TSB said no Cockpit Voice Recorder on plane that crashed in Lake Country
The Transportation Safety Board said it will take the time needed to complete a thorough investigation of the fatal plane crash near Lake Country that killed four people Thursday.
The twin-engine Cessna Citation disappeared from radar at 9:40 p.m. PT on Thursday, only 11 kilometres north of Kelowna Airport after takeoff from Kelowna Airport.
The plane crashed shortly after takeoff, approximately four kilometres into a heavily wooded area north of Beaver Lake Road, east of Lake Country.
The TSB said the aircraft was not equipped with, nor was it required to carry, a Cockpit Voice Recorder (CVR) or a Flight Data Recorder (FDR).
However, the team will be reviewing any electronic components on the aircraft from which they can retrieve data to help understand the flight profile.
“The aircraft was destroyed from high deceleration forces after a vertical descent,” said the TSB website. “There were no emergency or distress calls made. No emergency locator transmitter signal was received.”
Former Alberta premier Jim Prentice was among the four people on board the plane who were killed.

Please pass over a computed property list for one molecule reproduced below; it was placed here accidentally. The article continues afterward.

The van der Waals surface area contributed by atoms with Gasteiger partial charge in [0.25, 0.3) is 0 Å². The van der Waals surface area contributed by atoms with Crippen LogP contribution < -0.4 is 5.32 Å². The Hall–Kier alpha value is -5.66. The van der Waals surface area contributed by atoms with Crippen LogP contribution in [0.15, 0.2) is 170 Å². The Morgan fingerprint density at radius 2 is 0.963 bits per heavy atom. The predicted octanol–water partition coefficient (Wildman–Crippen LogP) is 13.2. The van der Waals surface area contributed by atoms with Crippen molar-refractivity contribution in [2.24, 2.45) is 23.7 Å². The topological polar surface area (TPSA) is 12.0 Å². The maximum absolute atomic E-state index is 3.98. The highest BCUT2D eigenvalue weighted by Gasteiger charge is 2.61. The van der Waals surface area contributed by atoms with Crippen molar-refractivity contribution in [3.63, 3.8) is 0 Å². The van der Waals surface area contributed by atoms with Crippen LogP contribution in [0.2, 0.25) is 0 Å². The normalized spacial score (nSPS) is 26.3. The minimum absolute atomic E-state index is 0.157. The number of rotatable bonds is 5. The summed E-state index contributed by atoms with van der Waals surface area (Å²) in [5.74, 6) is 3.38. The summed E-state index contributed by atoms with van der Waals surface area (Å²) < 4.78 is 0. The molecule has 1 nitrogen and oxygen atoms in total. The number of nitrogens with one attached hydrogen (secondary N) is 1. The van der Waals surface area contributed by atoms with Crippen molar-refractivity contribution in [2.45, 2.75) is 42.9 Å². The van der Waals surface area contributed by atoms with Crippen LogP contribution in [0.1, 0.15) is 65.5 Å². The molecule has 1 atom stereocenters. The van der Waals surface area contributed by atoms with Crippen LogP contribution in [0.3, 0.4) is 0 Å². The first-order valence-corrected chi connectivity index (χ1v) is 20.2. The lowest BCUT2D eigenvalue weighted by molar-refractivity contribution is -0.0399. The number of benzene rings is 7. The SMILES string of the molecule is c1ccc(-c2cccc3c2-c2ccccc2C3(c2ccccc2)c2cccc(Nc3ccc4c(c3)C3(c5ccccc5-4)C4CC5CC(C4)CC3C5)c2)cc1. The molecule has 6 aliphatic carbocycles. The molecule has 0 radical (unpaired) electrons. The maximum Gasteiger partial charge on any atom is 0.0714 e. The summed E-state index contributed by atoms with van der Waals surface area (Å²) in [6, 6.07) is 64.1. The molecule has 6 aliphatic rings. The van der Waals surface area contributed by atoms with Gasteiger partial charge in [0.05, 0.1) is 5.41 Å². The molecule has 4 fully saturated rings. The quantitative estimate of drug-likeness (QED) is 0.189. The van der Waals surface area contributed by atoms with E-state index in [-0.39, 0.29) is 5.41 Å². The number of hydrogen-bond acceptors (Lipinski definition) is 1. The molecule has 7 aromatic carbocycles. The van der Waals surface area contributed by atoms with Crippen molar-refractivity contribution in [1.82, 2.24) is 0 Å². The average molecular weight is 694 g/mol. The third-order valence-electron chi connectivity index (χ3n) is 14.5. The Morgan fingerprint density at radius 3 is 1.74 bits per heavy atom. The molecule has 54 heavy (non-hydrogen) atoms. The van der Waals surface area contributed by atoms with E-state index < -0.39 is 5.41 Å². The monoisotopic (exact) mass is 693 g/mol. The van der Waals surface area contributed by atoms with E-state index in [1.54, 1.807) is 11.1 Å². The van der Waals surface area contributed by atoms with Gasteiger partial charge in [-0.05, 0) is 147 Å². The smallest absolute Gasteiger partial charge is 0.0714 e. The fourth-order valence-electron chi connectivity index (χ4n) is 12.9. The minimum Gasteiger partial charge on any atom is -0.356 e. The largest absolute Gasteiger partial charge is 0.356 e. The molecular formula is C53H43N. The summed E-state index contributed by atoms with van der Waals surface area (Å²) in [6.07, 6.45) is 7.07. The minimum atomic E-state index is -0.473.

The TSB team has examined the site (preliminary walk-around), taken photographs of the wreckage, been collaborating with the BC Coroners Service snd given Observer status to Transport Canada, the aircraft manufacturer, and the RCMP.
In the coming days, the TSB team will also:
- Examine, document and photograph the aircraft wreckage
- Make arrangements to transfer relevant aircraft components to the TSB Laboratory in Ottawa for further analysis
- Examine the occurrence site and surrounding terrain features
- Gather additional information about weather conditions
- Gather information on Air Traffic communications and radar information
- Obtain aircraft maintenance records and pilot records
- Interview witnesses and next-of-kin
- Review operational policies
- Examine the regulatory requirements
The TSB is an independent agency that investigates marine, pipeline, railway and aviation transportation occurrences. Its sole aim is the advancement of transportation safety and not assign fault or determine civil or criminal liability.